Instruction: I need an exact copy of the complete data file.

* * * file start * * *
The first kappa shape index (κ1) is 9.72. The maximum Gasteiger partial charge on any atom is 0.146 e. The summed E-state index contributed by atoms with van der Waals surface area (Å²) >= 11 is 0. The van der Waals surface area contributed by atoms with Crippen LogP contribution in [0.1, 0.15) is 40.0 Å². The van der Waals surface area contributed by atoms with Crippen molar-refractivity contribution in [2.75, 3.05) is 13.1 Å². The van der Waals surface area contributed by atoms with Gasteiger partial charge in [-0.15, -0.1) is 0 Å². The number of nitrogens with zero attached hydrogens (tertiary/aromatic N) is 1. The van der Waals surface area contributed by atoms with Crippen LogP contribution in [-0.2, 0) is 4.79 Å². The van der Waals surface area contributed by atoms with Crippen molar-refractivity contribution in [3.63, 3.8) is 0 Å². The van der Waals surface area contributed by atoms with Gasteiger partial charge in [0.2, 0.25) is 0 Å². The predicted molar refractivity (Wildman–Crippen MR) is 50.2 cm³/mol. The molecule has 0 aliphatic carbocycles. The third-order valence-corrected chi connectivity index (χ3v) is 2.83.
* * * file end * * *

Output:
The first kappa shape index (κ1) is 9.72. The maximum Gasteiger partial charge on any atom is 0.146 e. The summed E-state index contributed by atoms with van der Waals surface area (Å²) >= 11 is 0. The van der Waals surface area contributed by atoms with Crippen LogP contribution in [0.1, 0.15) is 40.0 Å². The van der Waals surface area contributed by atoms with Crippen molar-refractivity contribution in [2.75, 3.05) is 13.1 Å². The van der Waals surface area contributed by atoms with Gasteiger partial charge in [-0.15, -0.1) is 0 Å². The number of nitrogens with zero attached hydrogens (tertiary/aromatic N) is 1. The van der Waals surface area contributed by atoms with Crippen LogP contribution in [-0.2, 0) is 4.79 Å². The van der Waals surface area contributed by atoms with Crippen molar-refractivity contribution in [3.63, 3.8) is 0 Å². The van der Waals surface area contributed by atoms with Gasteiger partial charge in [0.2, 0.25) is 0 Å². The predicted molar refractivity (Wildman–Crippen MR) is 50.2 cm³/mol. The molecule has 0 aliphatic carbocycles. The third-order valence-corrected chi connectivity index (χ3v) is 2.83.